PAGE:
Beastars continues to be an intriguing character piece that focuses on the troubled psychology of our teen animal protagonists. Volume 2 introduces a new character who seems to be looking to stir up conflict and we also learn a surprising fact about the Drama Club that only raises more questions.
Legoshi is thrown off kilter when he runs into Haru, the rabbit he chased and injured the night before, and is so wracked with guilt that he has troubles meeting her gaze. Haru doesn’t seem to have a clear memory of the event and doesn’t recognize Legoshi. Seeing his weird behavior, she assumes that he’s seeking a sexual encounter with her, leading to a rather awkward situation. Meanwhile, the date of the Drama Club’s production of Adler is fast approaching and Louis’ leg injury seems to be getting worse. Will he be able to make it through his performance as the lead? And what will Legoshi, who longs to go unnoticed, do when he gets tapped to play a minor part in the play?
This volume drives home what a powder keg of tensions this school, and society, truly is. In the previous book, Louis had made it clear that he had a message that he was trying to send with the Drama Club’s play, and he spells out what that is more explicitly here. By casting carnivores in all the villain roles, he is trying to present an herbivore hero who is just as strong, or stronger than, a carnivore. Louis is obsessed with strength and abhors showing any signs of weakness, which causes him to push himself way too hard and stubbornly put off seeing a doctor about his leg. This is also the source of his fixation on Legoshi; he’s annoyed that a large carnivore like Legoshi would slink around in the background trying to go unnoticed instead of using his power, and he feels that Legoshi is actually being condescending to herbivores by acting that way. But when he confronts the wolf about it, Legoshi has a very different view on the situation, stating that the world doesn’t need someone like him to be strong but that someone like Louis could change the world for the better if he were to be powerful.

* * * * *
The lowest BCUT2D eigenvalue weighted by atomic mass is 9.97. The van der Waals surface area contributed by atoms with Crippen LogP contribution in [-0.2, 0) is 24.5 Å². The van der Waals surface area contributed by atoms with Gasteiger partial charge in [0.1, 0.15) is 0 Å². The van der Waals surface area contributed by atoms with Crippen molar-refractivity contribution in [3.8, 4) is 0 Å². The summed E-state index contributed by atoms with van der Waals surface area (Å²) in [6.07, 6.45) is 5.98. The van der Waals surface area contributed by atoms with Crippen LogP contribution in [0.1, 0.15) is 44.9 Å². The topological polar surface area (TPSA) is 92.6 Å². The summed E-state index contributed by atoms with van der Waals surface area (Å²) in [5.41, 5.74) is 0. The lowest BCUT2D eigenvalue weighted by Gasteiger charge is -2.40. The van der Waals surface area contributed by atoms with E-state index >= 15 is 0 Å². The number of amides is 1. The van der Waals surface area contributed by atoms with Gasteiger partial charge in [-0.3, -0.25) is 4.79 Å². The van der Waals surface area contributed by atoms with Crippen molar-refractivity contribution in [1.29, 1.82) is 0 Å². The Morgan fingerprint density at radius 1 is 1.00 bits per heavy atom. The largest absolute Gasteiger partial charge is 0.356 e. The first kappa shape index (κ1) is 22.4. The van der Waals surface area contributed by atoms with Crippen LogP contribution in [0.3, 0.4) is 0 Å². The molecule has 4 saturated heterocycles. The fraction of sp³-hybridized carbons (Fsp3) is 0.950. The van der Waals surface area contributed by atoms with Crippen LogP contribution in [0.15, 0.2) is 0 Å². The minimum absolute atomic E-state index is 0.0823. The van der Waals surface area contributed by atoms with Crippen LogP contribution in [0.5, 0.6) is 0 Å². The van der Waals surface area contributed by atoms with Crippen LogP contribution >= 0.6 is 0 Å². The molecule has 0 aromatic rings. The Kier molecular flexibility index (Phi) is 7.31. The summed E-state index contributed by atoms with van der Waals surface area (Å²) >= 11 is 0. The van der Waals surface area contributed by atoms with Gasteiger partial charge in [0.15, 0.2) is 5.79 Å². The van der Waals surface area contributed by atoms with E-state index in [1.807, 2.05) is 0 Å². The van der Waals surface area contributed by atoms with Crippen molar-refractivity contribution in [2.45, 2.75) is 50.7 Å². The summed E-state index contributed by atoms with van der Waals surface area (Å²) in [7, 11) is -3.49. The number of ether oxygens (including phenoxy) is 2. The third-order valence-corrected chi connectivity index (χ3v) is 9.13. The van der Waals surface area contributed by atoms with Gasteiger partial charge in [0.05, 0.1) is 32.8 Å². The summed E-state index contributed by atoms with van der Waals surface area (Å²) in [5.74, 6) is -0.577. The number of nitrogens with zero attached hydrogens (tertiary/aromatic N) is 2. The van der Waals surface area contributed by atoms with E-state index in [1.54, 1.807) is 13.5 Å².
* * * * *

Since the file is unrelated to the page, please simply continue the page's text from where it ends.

Not all carnivores seem to feel the same way as Legoshi however, and this volume introduces us to the character of Bill, a Bengal tiger who acts as a foil for Legoshi and stirs up conflict in the club. Bill wants to show off his power, not hide it away the way Legoshi does, and he’s much more aggressive. He pushes Legoshi during their rehearsal of a fight scene and seems to be challenging Louis during their conversations. Bill is also into some shady hobbies, and it’s revealed that there is black market that deals in things like rabbit blood. Clearly there are a lot of carnivores who are just as unsatisfied with the status quo as Bill.
It seems like the Drama Club is chock full of emotionally unstable individuals and we learn in this volume that this is by design. The Drama Club has a special recruitment policy where students need to be invited to join the club and apparently only students with traumatic pasts are asked to join. The goal is to allow them to use art as a means of expressing themselves and working though their feelings. This means that all the Drama Club members have secrets in their past they aren’t revealing to their classmates and that we have more mysteries to puzzle over, like what tragedy lies in Louis’ past has caused him to be so intense and untrusting of others?
On top of adding more mysteries, this volume also gives us the beginnings of a romance, as Legoshi seems to be attracted to Haru and, after their little misunderstanding, Haru seems to find him interesting as well. I have mixed feelings about this development. On the one hand, I think Haru and Legoshi would make a fun couple, as her gumption and openness would compliment his more reserved nature. On the other hand, the manga seems to be linking Legoshi’s violent and sexual urges together, which is not a great message to send. I guess I’ll have to wait and see how things develop on that front.
Beastars continues to be an engrossing read and I enjoyed this volume a lot. We still don’t have any real clues about the murder of Tem and I’m even more curious about Louis since the revelation about the Drama Club’s recruitment policy, so I’m looking forward to reading more!
Final Score: 7.5 out of 10
For more information on Beastars, visit Viz Media’s website: https://www.viz.com/read/manga/beastars-volume-2/product/6038/paperback
What did you think of this volume? Are you excited for the upcoming anime adaptation? Be sure to let me know in the comments. Also, be sure to check out my reviews of the other volumes in the series:
- Beastars Vol 1 Review
- Beastars Vol 3 Review
- Beastars Vol 4 Review
- Beastars Vol 5 Review
- Beastars Vol 6 Review
- Beastars Vol 7 Review
- Beastars Vol 8 Review
- Beastars Vol 9 Review
- Beastars Vol 10 Review
- Beastars Vol 11 Review
- Beastars Vol 12 Review